I don’t remember exactly when my paternal grandfather’s dresser came into my possession, but it’s definitely been with me since college. I’ve used it at every place I’ve lived in my adult life, six homes to be exact. It’s sturdy and functional and has served me well. But, my old friend really needed a makeover. With years of love came scratches, water stains and a missing drawer pull. Here is how it looked pre-makeover.
I’ve been using the dresser in my daughter’s room, and it fits in the space nicely. In order to give it a feminine look in line with the ballet theme, I decided to paint it off white. I’ve also had these lovely rose drawer pulls for years, and they’re a perfect fit. I didn’t even have to drill holes for the new hardware. Yay!
The next question: what type of paint? Do I want a clean look or a distressed, chippy look? As the dresser is quite old and has some curves and nice features I’d like to accentuate, I decided a vintage look was in order. For maximum chippy goodness, it had to be milk paint!
When it comes to chippy paint, most people either love it or hate it. I LOVE it, my husband hates it. Why would I purposely want to make something look old and beat up? You either get it or you do not. I agree that not everything looks good with chipped paint. For my daughter’s bed, I used pink milk paint with the bonding agent so it wouldn’t chip. I don’t want every piece in the room to look the same. It’s all about balance.
To prep the dresser, I gently cleaned it with a rag dipped in water and dish detergent. When dry, I went over it with sand paper to give it “tooth” so the paint would adhere. It had a shiny finish and needed to be roughed up a bit. Then I removed the dust with a tack cloth.
I used Miss Mustard Seed’s Milk Paint (MMSMP) in ironstone for the dresser. This is my all time favorite paint. It comes in a powder that you mix yourself with water. You can control the amount of coverage you want by adding more or less water. Thinned out, it acts like a stain. It’s non-toxic, has no VOC’s and smells pleasant. I find it a lot more forgiving than latex or chalk paint. But the magical thing about milk paint is how it starts to chip as it dries in random places. When dry, I just flick the areas where it’s chipping with 120 grit sandpaper.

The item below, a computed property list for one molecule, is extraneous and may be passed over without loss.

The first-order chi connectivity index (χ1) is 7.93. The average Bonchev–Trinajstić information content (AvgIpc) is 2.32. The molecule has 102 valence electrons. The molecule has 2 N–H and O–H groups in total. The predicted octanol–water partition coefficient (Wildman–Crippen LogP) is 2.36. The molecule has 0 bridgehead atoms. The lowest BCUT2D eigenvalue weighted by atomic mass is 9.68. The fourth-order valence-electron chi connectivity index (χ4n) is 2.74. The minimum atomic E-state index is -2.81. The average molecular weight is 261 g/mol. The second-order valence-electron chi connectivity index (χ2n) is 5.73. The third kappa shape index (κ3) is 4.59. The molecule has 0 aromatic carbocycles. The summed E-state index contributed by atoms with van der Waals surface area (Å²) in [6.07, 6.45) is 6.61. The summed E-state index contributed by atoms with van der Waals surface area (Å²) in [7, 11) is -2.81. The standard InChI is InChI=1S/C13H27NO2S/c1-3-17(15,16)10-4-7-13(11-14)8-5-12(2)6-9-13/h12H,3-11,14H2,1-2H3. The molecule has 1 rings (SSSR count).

Here’s where the dresser is starting to chip. Because the dresser is dark mahogany, I actually applied four coats of paint! With most pieces, I can usually get away with 2-3 coats. Besides the areas that chipped on their own, I also distressed the corners and the area near the pulls. These are places that would show wear and tear from everyday use. In addition, I also distressed around the drawer’s outlines to give them added definition.
If you’d like to learn more about milk paint, check out Miss Mustard Seed’s (aka Marian Parsons) blog at www.missmustardseed.com. She has lots of great tutorials about how to use her products. Plus, the blog is FABULOUS. I’ve been a fan of Marian for years and was lucky enough to meet her in person. She even inspired me to start this blog!
Finally, I finished the dresser with MMSMP Tough Coat. This is the perfect finish for chippy paint because it not only seals the piece but it also prevents further chipping. I find it a lot easier to apply than wax. You just brush it on and let it dry. DONE! No buffing needed. I applied two coats to the dresser. The last step was to attach the drawer pulls. All I needed was a screwdriver and I was done.
So there you have it! I’m so happy with how it turned out.
Next I’ll be working on the button up curtains, so stop back next week for an update!